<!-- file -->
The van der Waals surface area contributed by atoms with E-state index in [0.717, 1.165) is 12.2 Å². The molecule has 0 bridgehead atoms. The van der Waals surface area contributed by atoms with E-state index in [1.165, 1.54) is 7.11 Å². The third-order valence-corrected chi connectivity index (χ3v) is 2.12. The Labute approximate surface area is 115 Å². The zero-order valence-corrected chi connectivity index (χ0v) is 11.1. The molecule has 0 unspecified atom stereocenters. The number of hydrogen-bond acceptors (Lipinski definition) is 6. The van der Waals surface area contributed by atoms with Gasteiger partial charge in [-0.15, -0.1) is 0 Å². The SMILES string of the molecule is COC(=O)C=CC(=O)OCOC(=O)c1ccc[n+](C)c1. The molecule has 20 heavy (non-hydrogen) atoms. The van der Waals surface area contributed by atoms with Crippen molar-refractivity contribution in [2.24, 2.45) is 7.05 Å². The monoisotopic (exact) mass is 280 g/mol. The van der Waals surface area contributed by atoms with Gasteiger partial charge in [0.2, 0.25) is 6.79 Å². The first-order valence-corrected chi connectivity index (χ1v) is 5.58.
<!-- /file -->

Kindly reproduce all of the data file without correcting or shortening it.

The van der Waals surface area contributed by atoms with E-state index in [0.717, 1.165) is 12.2 Å². The molecule has 0 bridgehead atoms. The van der Waals surface area contributed by atoms with E-state index in [1.165, 1.54) is 7.11 Å². The third-order valence-corrected chi connectivity index (χ3v) is 2.12. The Labute approximate surface area is 115 Å². The zero-order valence-corrected chi connectivity index (χ0v) is 11.1. The molecule has 0 unspecified atom stereocenters. The number of hydrogen-bond acceptors (Lipinski definition) is 6. The van der Waals surface area contributed by atoms with Gasteiger partial charge in [-0.15, -0.1) is 0 Å². The SMILES string of the molecule is COC(=O)C=CC(=O)OCOC(=O)c1ccc[n+](C)c1. The molecule has 20 heavy (non-hydrogen) atoms. The van der Waals surface area contributed by atoms with Crippen molar-refractivity contribution in [2.24, 2.45) is 7.05 Å². The monoisotopic (exact) mass is 280 g/mol. The van der Waals surface area contributed by atoms with Gasteiger partial charge in [0.2, 0.25) is 6.79 Å². The first-order valence-corrected chi connectivity index (χ1v) is 5.58.